A woman became pregnant from being struck by a bullet that had passed through the scrotum of a Civil War soldier.
Sometimes touted as the origin of the phrase “son of a gun,” the apocryphal tale of “the bullet through the balls” is a well-traveled legend, often reported by such infamous urban legend vectors as “Dear Abby,” as in this example from her
It seems that during the Civil War
(May 12,1863, to be exact), a young Virginia farm girl was standing on her front porch while a battle was raging nearby. A stray bullet first passed through the scrotum of a young Union cavalryman, then lodged in the reproductive tract of the young woman, who thus became pregnant by a man she had not been within 100 feetof! And nine months later she gave birth to a healthy baby!
The story, in fact, is completely false. The claim for the miraculous “bullet pregnancy” originated with an article that was printed as a joke in the journal The American Medical Weekly on
Subsequent journals and books cited the article as fact without checking the original source or realizing that it was a
The long and tortuous history of this legend begins with an article entitled “ATTENTION GYNAECOLOGISTS! — NOTES FROM THE DIARY OF A FIELD AND HOSPITAL SURGEON, C.S.A.” appearing under the name of an
The general tone and style of the article should have indicated to the astute reader that the whole thing was a gag. Even if they didn’t, at least a few more obvious clues gave away the joke: The baby was said to have been born “with something wrong about the genitals,” and upon examination the surgeon discovered that the ball which had wounded the soldier and impregnated the woman was lodged in the newborn infant’s scrotum! Even more implausibly, the soldier, when told of his astonishingly-achieved fatherhood, quickly wed the child’s mother! For those who still didn’t catch on to the article’s facetiousness, a note from the editor explaining that the whole thing was a bit of “fun” (complete with a pun on the putative author’s name) was printed in the same journal two weeks later.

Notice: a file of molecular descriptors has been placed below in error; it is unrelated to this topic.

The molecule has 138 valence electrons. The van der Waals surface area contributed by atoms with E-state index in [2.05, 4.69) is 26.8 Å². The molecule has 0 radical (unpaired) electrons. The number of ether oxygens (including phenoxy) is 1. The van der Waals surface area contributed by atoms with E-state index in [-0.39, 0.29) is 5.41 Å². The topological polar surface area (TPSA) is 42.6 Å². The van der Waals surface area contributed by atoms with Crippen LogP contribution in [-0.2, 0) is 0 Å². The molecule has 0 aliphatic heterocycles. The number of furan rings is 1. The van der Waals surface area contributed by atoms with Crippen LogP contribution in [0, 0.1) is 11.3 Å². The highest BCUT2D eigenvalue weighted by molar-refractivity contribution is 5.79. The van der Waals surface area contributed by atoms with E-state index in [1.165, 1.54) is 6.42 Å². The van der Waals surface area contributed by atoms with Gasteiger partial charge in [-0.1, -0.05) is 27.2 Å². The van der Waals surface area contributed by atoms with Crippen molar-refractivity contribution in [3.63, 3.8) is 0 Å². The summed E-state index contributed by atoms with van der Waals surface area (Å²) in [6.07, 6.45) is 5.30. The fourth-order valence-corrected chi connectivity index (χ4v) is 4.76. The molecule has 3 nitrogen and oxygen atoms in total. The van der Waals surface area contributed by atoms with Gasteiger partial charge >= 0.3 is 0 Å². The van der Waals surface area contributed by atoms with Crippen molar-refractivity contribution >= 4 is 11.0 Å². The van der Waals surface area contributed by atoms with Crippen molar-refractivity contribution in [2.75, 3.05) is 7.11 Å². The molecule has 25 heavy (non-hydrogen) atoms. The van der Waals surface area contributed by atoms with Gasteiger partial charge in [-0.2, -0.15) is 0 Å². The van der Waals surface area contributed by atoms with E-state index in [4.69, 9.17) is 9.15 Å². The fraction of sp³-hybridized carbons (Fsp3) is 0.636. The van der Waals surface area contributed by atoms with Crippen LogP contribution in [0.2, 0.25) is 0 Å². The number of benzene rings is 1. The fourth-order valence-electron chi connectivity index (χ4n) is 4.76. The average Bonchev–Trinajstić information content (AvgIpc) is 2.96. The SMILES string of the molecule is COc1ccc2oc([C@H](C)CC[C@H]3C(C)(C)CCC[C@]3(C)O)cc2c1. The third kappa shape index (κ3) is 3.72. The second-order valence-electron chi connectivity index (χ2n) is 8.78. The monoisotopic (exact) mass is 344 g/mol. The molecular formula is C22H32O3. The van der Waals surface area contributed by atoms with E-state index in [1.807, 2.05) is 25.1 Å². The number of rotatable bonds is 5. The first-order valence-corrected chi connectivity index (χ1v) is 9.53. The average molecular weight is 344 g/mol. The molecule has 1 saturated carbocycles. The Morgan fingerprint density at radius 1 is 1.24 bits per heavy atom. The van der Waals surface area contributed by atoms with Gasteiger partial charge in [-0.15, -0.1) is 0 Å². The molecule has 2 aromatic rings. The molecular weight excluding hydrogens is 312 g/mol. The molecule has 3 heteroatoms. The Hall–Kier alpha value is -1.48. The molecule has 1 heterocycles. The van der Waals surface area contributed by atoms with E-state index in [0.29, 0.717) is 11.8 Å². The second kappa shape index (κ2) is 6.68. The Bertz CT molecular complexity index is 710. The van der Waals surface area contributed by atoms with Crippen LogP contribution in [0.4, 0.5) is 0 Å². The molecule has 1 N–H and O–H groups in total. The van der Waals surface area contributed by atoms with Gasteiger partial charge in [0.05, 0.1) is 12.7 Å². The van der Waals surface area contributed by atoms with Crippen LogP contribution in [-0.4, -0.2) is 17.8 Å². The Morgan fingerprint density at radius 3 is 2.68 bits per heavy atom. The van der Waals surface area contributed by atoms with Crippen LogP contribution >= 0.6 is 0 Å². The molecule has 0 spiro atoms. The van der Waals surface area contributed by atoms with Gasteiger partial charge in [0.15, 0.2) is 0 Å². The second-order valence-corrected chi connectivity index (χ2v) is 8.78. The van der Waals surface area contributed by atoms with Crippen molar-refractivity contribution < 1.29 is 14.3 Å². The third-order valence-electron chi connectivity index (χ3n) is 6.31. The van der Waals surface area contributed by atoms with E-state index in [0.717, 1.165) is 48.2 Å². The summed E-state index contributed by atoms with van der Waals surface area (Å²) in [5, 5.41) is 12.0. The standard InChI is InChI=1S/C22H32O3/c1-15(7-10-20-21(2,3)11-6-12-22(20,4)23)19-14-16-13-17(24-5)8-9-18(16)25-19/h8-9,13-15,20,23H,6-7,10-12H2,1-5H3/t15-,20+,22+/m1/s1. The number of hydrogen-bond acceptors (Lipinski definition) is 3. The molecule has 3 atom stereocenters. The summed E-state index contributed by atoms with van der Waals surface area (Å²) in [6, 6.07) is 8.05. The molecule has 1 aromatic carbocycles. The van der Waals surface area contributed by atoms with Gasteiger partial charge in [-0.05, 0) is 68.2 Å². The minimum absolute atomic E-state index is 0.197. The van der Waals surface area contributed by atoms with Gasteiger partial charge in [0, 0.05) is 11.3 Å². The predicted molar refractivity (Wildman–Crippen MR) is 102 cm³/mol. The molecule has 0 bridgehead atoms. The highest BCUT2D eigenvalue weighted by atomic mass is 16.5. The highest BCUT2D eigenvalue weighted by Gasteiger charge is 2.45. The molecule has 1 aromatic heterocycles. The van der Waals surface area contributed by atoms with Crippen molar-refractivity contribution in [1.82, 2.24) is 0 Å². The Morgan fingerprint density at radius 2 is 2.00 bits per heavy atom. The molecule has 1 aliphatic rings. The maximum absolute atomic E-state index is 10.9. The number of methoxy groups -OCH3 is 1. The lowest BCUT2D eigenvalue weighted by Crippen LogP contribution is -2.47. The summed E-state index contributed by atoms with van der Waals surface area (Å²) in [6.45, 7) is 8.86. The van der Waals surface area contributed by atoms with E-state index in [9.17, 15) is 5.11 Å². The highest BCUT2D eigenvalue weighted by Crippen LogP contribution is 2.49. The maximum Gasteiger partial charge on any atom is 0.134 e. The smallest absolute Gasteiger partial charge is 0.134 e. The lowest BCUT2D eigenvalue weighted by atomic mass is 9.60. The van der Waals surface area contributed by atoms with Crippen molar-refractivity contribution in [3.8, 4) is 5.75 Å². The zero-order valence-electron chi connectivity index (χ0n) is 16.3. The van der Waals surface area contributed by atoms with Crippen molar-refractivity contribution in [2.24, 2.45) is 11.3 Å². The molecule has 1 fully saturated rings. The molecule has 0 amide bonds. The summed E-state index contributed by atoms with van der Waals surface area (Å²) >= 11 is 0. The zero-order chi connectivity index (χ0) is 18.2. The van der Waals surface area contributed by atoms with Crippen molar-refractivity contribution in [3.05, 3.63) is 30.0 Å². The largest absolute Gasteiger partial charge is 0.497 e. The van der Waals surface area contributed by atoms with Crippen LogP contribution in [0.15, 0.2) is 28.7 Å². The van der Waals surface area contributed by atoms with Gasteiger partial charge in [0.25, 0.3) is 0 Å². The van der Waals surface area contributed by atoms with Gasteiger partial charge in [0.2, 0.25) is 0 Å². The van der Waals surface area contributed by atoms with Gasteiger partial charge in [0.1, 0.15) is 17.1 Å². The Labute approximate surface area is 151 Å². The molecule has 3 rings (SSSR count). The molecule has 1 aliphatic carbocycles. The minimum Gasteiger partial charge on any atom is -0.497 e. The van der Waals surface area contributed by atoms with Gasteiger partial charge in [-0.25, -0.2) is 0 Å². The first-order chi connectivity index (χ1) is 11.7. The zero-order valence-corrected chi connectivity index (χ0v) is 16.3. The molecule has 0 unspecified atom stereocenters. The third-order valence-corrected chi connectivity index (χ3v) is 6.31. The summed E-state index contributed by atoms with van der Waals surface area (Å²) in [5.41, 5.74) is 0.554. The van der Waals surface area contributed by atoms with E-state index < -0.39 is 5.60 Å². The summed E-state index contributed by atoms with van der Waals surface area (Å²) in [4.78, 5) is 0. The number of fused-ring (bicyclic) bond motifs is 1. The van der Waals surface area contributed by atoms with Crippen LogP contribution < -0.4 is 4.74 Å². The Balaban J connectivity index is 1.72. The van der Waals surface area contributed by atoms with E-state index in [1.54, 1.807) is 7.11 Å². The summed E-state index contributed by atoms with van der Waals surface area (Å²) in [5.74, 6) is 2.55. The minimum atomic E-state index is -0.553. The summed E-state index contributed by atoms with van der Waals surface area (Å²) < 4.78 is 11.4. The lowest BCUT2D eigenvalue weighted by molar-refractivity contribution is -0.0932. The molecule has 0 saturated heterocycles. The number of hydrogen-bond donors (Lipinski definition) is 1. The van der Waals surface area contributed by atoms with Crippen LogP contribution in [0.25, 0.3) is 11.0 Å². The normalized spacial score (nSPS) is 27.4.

(Note: The details of battle given in the original article do correspond to actual events. In May of 1863, Union troops under the command of Major General
Several months later, the British medical journal The Lancet reprinted (portions of) the 1874 article. Then, in 1896,
From then on, one or more of these sources has been cited as proof of an actual occurrence “carefully recorded for the annals of medicine” in everything from American Heritage magazine to “Dear Abby,” with each source accepting the previous ones’ references as accurate citations of a “real” medical journal article.
The links below include the original 1874 article from The American Medical Weekly that started it all, an editor’s note from a subsequent issue of the same publication explaining the whole thing as a gag, an
Sightings: This legend was told during an episode of the television series House (“Joy to the World,” original air date